Budding tech entrepreneurs in Southeast Asia are set to benefit from more cash in the startup ecosystem, as Singapore-based accelerator program JFDI Asia announced today that it has raised S$2.7 million ($2.1 million) in funding. Investors that contributed include Singapore Infocomm Investments, the investment arm of government agency Infocomm Development Authority of Singapore, as well as Silicon Valley-based Fenox Venture Capital and Russian firm SpinUp Partners.
JFDI is a founding member of the Global Accelerator Network, which includes Techstars, Australia’s PushStart, Microsoft’s Azure accelerator in Israel, as well as South Korea’s SparkLabs. It is arguably the premier accelerator in the region. The investment announced today will no doubt bring cheer to the startup scene in the region, as it means that more funding can be funneled down to groom a bigger number of companies.
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Today’s funding announcement marks part of JFDI’s plan to raise a total of S$6 million ($4.7 million) to scale up its operations and support investments in more startups. JFDI revealed in January that it would be running three installments of its 100-day startup bootcamp this year. The first batch this year will feature 14 teams, already more than it has supported in previous years.
In 2012, JFDI backed 11 startups which went on to raise a total of $4.1 million. In 2013, JFDI held two batches of its accelerator program and groomed 15 startups, some of which are still seeking funding while others have received investments totaling $3 million already.
JFDI CEO Hugh Mason tells TNW that other than startups merely benefiting from the capital it has raised, getting more startups essentially means there is more learning the organization can share.
“The fact is that Southeast Asia has its own dynamics as a market and the more startups we do here the more we all learn and can share about what works,” he says.
Next big trends in Southeast Asia
With the increased funding, what type of startups in the region will JFDI have its eye on?
Mason tells us that JFDI is most interested in startups that are tackling opportunities in areas such as healthcare, education and financial services — and the potential for technology to help is enormous given that the next billion people are coming online for the first time on mobile devices now in the region.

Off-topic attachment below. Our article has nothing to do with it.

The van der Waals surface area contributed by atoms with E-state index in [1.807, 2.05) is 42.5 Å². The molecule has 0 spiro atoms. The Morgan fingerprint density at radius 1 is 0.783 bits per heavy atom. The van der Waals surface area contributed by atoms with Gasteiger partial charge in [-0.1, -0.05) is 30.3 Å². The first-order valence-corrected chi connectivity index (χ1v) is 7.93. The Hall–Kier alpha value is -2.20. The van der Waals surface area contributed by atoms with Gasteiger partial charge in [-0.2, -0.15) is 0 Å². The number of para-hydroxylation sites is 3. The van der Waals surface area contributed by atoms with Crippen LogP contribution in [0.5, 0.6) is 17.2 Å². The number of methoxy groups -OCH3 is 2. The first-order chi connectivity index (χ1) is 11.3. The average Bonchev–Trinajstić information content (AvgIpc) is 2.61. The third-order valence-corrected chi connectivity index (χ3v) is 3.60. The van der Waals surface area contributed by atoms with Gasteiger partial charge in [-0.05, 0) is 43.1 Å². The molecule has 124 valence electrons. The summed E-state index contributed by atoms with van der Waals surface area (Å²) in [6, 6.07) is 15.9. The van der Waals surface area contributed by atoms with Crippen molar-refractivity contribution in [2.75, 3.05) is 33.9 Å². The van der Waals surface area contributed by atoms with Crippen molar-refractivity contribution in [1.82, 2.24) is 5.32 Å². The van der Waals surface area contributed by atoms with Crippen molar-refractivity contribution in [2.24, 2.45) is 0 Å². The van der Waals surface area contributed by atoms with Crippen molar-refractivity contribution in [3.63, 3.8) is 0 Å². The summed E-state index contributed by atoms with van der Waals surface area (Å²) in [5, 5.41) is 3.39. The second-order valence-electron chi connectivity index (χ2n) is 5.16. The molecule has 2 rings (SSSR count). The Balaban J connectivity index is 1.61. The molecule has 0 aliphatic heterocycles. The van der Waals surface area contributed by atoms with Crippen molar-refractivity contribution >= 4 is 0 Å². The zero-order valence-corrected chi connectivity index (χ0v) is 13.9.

“I’d say that we are most interested in B2B (business-to-business) startups that are addressing really painful problems rather than the kind of fluffy B2C (business-to-consumer) projects that seem trendy in California right now,” he says.
In terms of trends, he predicts that financial services will be thrust into the limelight, given the billions of people who don’t have a bank account across the Southeast Asian region. There is huge potential for technologies, such as cryptocurrencies, to disrupt the scene and offer a totally different kind of financial service to users.
“I love the idea that cheap smartphones and tablets could be the catalyst for economic development that will transform people’s lives,” he says.
However, Mason also notes that it isn’t only about the ideas behind these startups.
More generally the important thing for us is to see teams, not individuals, who combine technical, business and UX skills needed for a successful startup with domain expertise.
An accelerator isn’t for everyone – some people are fiercely independent and we respect that. Our program works best for people who like learning from experienced people and who see that being part of a larger community is a way to get to where they want to be faster, with more fun and confidence than they would do alone.
What works for JFDI?
For those not aware of JFDI’s program, it functions much like a traditional Western incubator: startups get 100 days of mentoring and coaching, receive S$25,000 ($19,500) in funding, and pitch at a demo day that closes each class. The organization has an impressive record: it says more than 60 percent of its graduated startups move on to raise an average of S$650,000 ($513,000) per team from angel and seed investors.
Mason believes that innovation can be done in a structured setting. He tells us that the program has become more systematic over time. “That’s not to say that there is a sure-fire, crank-the-handle formula for a successful startup, but in conjunction with our partners around the Global Accelerator Network we now have a very clear idea of what doesn’t work,” he says.
Though JFDI is still to see an exit, the pipeline of startups — and subsequent funding — shows a healthy trend for the region. And with JFDI aggressively trying to secure more investment to groom even more startups, the chances of it eventually accelerating one that makes a big exit becomes even higher.